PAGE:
20 March 2023
The countryside is battling a ‘hidden homelessness’ crisis driven by soaring housing costs and a shortfall in local authority funding, a new report shows
The study was conducted by academics at the University of Kent and the University of Southampton, on behalf of a coalition of rural charities and housing associations – including the National Housing Federation.
The year-long project, which included a survey of 157 frontline support workers, service providers, NGOs, and shelters, found an overwhelming majority thought rural homelessness was a serious problem that was getting worse. Key findings include:
Interviews with more than 40 people, including people who sleep rough and outreach workers in four rural locations, paint a striking picture of isolation and resilience.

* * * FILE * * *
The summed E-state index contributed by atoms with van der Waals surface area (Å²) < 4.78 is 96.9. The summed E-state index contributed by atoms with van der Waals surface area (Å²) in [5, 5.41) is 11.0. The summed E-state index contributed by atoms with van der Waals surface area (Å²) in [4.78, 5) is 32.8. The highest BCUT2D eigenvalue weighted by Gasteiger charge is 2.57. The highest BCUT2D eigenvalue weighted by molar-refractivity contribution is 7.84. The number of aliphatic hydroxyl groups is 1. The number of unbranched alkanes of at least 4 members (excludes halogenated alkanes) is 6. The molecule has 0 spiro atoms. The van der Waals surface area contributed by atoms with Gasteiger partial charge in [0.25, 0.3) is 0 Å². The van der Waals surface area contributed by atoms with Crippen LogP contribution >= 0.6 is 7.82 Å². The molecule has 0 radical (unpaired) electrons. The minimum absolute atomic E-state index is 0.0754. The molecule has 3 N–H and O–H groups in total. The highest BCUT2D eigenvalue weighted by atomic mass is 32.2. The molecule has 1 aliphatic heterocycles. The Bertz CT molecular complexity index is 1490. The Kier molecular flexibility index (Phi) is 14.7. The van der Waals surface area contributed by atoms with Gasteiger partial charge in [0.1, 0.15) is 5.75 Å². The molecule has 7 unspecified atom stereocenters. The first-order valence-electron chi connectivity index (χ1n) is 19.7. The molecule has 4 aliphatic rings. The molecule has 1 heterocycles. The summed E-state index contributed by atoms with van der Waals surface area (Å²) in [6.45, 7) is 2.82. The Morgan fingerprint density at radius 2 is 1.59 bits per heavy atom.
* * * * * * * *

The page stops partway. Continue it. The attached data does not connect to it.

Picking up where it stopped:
People who experience homelessness in rural areas often sleep rough in farmland or woodland, making them much harder for outreach workers to find and support, and putting their life and health in jeopardy. Real life stories shared with the researchers included people digging trenches in the snow to sleep, going several days without food, being spat on, their tents set on fire, and muggings that resulted in brain injuries and teeth being knocked out.
The study found that isolation also made the problem far worse for those facing homelessness in rural areas, where limited transport options and the absence of support placed them at greater risk. Those with physical or mental health needs were found to be most vulnerable.
The coalition is calling for local and national leaders to make a clear commitment that ‘rural homelessness counts’. They are recommending: